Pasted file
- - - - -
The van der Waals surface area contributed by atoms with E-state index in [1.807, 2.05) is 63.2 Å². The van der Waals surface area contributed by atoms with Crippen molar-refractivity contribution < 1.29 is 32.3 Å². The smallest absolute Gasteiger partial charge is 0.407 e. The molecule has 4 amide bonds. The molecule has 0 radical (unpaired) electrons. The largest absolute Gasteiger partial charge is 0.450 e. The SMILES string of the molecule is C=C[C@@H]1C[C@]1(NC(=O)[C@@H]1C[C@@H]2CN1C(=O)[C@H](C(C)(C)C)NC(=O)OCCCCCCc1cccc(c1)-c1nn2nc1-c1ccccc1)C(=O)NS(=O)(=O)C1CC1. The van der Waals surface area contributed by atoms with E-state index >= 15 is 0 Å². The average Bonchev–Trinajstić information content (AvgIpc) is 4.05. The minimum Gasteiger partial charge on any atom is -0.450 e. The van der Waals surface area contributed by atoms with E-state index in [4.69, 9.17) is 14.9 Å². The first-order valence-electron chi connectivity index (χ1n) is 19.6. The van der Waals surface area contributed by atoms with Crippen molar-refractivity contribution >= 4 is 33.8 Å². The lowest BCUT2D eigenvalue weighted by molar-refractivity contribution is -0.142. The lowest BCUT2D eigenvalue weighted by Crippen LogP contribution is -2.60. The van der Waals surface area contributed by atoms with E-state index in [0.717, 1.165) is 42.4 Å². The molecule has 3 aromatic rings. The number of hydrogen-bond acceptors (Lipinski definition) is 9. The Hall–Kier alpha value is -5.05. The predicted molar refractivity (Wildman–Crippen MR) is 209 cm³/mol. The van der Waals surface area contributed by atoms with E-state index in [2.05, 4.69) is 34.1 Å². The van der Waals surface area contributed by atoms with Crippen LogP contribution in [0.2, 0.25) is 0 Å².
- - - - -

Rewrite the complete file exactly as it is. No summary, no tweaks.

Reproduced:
The van der Waals surface area contributed by atoms with E-state index in [1.807, 2.05) is 63.2 Å². The van der Waals surface area contributed by atoms with Crippen molar-refractivity contribution < 1.29 is 32.3 Å². The smallest absolute Gasteiger partial charge is 0.407 e. The molecule has 4 amide bonds. The molecule has 0 radical (unpaired) electrons. The largest absolute Gasteiger partial charge is 0.450 e. The SMILES string of the molecule is C=C[C@@H]1C[C@]1(NC(=O)[C@@H]1C[C@@H]2CN1C(=O)[C@H](C(C)(C)C)NC(=O)OCCCCCCc1cccc(c1)-c1nn2nc1-c1ccccc1)C(=O)NS(=O)(=O)C1CC1. The van der Waals surface area contributed by atoms with E-state index >= 15 is 0 Å². The average Bonchev–Trinajstić information content (AvgIpc) is 4.05. The minimum Gasteiger partial charge on any atom is -0.450 e. The van der Waals surface area contributed by atoms with E-state index in [4.69, 9.17) is 14.9 Å². The first-order valence-electron chi connectivity index (χ1n) is 19.6. The van der Waals surface area contributed by atoms with Crippen molar-refractivity contribution >= 4 is 33.8 Å². The lowest BCUT2D eigenvalue weighted by molar-refractivity contribution is -0.142. The lowest BCUT2D eigenvalue weighted by Crippen LogP contribution is -2.60. The van der Waals surface area contributed by atoms with E-state index in [0.717, 1.165) is 42.4 Å². The molecule has 3 aromatic rings. The number of hydrogen-bond acceptors (Lipinski definition) is 9. The Hall–Kier alpha value is -5.05. The predicted molar refractivity (Wildman–Crippen MR) is 209 cm³/mol. The van der Waals surface area contributed by atoms with E-state index in [2.05, 4.69) is 34.1 Å². The van der Waals surface area contributed by atoms with Crippen LogP contribution in [0.2, 0.25) is 0 Å².